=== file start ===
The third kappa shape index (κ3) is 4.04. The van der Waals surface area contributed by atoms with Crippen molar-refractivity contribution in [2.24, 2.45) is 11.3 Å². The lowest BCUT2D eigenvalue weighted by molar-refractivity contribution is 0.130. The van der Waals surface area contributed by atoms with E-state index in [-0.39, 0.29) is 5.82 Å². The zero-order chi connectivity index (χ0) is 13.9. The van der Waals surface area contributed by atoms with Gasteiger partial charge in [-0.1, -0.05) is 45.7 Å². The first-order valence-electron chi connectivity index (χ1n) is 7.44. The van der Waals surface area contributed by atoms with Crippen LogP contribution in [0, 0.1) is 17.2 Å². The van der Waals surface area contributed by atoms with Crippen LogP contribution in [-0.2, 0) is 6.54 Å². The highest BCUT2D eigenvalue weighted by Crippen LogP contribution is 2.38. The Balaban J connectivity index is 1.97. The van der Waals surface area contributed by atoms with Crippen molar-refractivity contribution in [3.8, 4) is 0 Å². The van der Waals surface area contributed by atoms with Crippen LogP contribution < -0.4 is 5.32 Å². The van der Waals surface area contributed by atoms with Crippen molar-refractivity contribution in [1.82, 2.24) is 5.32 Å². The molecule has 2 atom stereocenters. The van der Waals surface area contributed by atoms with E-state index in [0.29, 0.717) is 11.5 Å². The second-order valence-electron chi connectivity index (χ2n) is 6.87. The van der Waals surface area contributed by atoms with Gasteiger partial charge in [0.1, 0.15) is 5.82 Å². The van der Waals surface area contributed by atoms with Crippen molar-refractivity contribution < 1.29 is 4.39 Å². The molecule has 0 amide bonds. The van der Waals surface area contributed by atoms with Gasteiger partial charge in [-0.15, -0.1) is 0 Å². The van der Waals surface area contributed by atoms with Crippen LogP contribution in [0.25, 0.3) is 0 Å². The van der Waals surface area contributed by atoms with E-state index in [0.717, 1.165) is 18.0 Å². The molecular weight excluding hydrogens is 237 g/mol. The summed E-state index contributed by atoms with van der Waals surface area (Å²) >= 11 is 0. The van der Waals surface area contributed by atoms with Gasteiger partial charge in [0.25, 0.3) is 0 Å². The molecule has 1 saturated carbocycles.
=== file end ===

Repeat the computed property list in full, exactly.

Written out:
The third kappa shape index (κ3) is 4.04. The van der Waals surface area contributed by atoms with Crippen molar-refractivity contribution in [2.24, 2.45) is 11.3 Å². The lowest BCUT2D eigenvalue weighted by molar-refractivity contribution is 0.130. The van der Waals surface area contributed by atoms with E-state index in [-0.39, 0.29) is 5.82 Å². The zero-order chi connectivity index (χ0) is 13.9. The van der Waals surface area contributed by atoms with Gasteiger partial charge in [-0.1, -0.05) is 45.7 Å². The first-order valence-electron chi connectivity index (χ1n) is 7.44. The van der Waals surface area contributed by atoms with Crippen LogP contribution in [0, 0.1) is 17.2 Å². The van der Waals surface area contributed by atoms with Crippen LogP contribution in [-0.2, 0) is 6.54 Å². The highest BCUT2D eigenvalue weighted by Crippen LogP contribution is 2.38. The Balaban J connectivity index is 1.97. The van der Waals surface area contributed by atoms with Crippen molar-refractivity contribution in [3.8, 4) is 0 Å². The van der Waals surface area contributed by atoms with Crippen LogP contribution < -0.4 is 5.32 Å². The van der Waals surface area contributed by atoms with Crippen molar-refractivity contribution in [1.82, 2.24) is 5.32 Å². The molecule has 2 atom stereocenters. The van der Waals surface area contributed by atoms with E-state index in [0.29, 0.717) is 11.5 Å². The second-order valence-electron chi connectivity index (χ2n) is 6.87. The van der Waals surface area contributed by atoms with Gasteiger partial charge in [0.1, 0.15) is 5.82 Å². The van der Waals surface area contributed by atoms with Crippen molar-refractivity contribution < 1.29 is 4.39 Å². The molecule has 0 amide bonds. The van der Waals surface area contributed by atoms with Gasteiger partial charge in [-0.15, -0.1) is 0 Å². The van der Waals surface area contributed by atoms with Crippen LogP contribution in [0.25, 0.3) is 0 Å². The van der Waals surface area contributed by atoms with E-state index in [0.717, 1.165) is 18.0 Å². The molecular weight excluding hydrogens is 237 g/mol. The summed E-state index contributed by atoms with van der Waals surface area (Å²) >= 11 is 0. The van der Waals surface area contributed by atoms with Gasteiger partial charge in [0.25, 0.3) is 0 Å². The molecule has 1 saturated carbocycles.